Today I have some of the Tips I received from my interviews with the RHS Gold Medal Winners at last month's RHS Botanical Art Show.
Later this week you will also have tips from the RHS Gold Medal Winners in 2017 too! This is because although I drafted most of it last year for some reason I didn't finish the post and publish it!
This is a LONG POST with lots of content - so you might want to get a hot drink and a notebook before you start to read!
It's been my habit, for some years, to ask each of the Gold Medal Winners who speaks reasonable English to tell me what would be the three tips they'd like to pass on to people aspiring to exhibit at the RHS Botanical Art Show. Some include ones I've heard before - but good tips are always worth repeating.
I have however omitted
TIP: Focus on what you are passionate about
Recommended by Laura Silburn and various artists. More than one artist told me this - in various ways. Variations include:
It is so much easier to complete a major project - such as a portfolio for an RHS Botanical Art Show if you are in love with your subject matter.
TIP: Being a grower helps a lot!
Recommended by Simon Williams Nepenthes
Simon Williams told me he has been growing carniverous plants since he was 16 - and loves them. He's invested in heated greenhouses. The advantages of being a grower are that you get to see your plants through a complete life cycle and can watch them through every season.
TIP: Keep a sketchbook
The Best Botanical Art and Illustration Instruction Books is the section on my website which I've devoted to developing a guide to the best instruction / "how to" books available for students and practitioners of botanical art and illustration.
There's an awful lot of books out there.
I hope you'll find my guide useful. Maybe bookmark it for later - or even link to it?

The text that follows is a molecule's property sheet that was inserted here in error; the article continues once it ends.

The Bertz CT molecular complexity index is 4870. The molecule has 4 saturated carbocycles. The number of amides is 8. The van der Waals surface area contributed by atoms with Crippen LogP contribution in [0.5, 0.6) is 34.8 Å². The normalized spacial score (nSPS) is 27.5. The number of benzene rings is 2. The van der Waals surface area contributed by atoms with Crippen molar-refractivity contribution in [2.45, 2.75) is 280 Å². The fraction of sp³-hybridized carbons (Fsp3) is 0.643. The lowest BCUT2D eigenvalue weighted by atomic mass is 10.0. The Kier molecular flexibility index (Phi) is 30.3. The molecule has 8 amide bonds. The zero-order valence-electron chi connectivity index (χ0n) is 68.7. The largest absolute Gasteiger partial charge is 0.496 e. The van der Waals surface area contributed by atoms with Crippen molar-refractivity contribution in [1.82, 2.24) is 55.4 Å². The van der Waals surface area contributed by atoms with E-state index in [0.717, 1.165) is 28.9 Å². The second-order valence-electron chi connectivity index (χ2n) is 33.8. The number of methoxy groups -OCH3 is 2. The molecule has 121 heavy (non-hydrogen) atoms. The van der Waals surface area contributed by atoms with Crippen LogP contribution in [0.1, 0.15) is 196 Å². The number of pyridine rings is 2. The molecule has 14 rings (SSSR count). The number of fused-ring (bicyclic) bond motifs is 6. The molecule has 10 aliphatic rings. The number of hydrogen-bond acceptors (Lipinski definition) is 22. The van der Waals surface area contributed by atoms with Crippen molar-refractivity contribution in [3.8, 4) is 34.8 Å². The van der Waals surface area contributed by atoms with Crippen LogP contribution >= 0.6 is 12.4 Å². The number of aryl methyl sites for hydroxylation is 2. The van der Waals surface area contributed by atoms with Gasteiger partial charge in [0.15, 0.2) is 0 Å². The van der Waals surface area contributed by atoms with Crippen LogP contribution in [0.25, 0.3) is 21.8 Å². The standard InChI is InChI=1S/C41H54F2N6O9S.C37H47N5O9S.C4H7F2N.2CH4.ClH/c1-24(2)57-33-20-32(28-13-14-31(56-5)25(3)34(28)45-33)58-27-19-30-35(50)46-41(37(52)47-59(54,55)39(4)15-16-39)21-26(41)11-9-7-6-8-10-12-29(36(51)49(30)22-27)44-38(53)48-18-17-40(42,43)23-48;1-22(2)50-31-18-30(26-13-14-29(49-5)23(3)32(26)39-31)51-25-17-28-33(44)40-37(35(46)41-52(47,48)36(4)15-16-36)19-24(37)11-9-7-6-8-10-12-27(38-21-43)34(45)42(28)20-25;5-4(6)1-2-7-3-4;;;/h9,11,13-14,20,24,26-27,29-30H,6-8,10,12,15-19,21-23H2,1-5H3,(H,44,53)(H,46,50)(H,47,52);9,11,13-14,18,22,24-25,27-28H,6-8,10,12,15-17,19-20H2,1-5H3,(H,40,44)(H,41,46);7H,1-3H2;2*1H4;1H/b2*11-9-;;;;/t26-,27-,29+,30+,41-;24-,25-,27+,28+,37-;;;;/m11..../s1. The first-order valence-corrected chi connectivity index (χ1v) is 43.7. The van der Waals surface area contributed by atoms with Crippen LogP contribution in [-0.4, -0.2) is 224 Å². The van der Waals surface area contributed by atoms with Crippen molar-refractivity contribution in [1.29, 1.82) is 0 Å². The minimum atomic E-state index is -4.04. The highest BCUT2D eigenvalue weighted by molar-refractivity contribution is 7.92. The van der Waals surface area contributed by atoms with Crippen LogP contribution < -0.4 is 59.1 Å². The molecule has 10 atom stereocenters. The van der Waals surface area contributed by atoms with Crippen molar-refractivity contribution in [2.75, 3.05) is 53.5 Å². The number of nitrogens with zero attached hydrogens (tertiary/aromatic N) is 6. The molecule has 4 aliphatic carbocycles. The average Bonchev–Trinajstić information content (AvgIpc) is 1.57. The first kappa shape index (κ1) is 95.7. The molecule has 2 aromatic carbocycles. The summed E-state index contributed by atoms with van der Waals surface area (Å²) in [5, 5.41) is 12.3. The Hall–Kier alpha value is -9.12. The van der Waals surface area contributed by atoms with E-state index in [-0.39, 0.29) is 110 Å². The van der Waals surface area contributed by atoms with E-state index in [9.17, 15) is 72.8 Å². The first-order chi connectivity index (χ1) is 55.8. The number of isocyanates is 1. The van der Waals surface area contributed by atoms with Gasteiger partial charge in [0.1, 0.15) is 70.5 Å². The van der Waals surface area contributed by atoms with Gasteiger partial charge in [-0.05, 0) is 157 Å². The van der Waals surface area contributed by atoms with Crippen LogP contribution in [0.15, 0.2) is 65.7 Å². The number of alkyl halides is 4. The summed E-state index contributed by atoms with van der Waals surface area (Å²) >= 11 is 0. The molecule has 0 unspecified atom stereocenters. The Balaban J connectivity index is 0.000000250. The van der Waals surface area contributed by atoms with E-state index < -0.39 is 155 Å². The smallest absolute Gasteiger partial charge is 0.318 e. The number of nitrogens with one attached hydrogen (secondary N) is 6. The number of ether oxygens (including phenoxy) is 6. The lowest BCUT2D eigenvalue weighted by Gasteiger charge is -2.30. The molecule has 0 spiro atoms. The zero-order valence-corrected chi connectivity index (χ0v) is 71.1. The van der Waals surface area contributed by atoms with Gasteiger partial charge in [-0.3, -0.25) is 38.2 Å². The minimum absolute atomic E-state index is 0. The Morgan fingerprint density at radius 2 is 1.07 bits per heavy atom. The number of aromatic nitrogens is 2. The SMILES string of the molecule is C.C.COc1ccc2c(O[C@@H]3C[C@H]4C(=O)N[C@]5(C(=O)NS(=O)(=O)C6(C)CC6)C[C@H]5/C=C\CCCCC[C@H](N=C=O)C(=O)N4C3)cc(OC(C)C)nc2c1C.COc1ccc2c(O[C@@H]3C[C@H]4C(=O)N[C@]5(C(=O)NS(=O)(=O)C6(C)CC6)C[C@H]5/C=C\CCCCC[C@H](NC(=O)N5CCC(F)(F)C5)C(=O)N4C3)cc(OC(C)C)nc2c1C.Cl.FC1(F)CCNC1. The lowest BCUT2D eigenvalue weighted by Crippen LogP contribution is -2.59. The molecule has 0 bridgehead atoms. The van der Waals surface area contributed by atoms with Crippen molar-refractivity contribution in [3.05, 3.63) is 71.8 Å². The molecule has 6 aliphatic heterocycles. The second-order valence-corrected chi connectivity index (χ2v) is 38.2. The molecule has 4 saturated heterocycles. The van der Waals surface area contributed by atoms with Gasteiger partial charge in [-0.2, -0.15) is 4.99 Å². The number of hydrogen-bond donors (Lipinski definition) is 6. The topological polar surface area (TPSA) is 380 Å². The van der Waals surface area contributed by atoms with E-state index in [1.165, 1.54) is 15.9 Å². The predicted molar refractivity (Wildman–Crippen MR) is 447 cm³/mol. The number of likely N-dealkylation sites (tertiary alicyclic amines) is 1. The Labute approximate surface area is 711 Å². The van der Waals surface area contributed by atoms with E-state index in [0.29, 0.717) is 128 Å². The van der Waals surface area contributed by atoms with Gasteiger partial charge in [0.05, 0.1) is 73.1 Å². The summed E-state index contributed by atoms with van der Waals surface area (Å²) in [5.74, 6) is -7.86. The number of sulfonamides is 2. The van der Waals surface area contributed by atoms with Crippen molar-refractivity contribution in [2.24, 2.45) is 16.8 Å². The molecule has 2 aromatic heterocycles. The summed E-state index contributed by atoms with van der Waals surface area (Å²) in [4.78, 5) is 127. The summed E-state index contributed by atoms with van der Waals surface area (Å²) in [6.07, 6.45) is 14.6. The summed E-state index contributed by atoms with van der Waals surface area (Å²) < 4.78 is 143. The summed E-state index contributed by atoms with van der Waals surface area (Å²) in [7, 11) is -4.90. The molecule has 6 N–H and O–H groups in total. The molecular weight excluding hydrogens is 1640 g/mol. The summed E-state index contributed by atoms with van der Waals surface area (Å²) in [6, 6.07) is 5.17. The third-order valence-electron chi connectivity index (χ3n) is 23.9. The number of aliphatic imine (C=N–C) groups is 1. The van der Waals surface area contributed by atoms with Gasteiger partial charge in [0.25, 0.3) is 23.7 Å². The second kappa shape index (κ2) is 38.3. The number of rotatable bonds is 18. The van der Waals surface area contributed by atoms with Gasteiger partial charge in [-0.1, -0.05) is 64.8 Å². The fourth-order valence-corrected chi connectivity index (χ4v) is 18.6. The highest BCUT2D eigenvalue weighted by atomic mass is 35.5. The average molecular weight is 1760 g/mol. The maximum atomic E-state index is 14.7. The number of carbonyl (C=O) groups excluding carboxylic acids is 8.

There's more below explaining how this guide to the best instruction books for botanical art and illustration actually works.
A guide to the best "how to" books for creating botanical art and illustration for students of botanical art and and those wishing to develop their knowledge and skills
What does this guide have to offer?
What I've tried to do is:
As a guide I've also included the average ratings out of 5 stars for each book (in the UK and USA). Plus a guide to how to interpret these ratings as they are various factors - detailed in my guide - that influence how many ratings a book has got to date.
All paintings are watercolours of botanical subjects and birds of Northern Italy by Mary Ann Scott.
Mary Ann is the author of one of the most popular books produced by the SBA for their Distance Learning Diploma Course.
Mary Ann started the Diploma Course course in January 2006 and graduated with a Diploma with Distinction in April 2008 which fast tracked her into membership of the Society of Botanical Artists in the UK.
Note: You can read my review of her book Botanical Sketchbook on this website.
Imagine a meeting between an artist from one of the countries with the greatest sensitivity towards the natural world, and an environment providing some of the the richest biodiversity in Europe.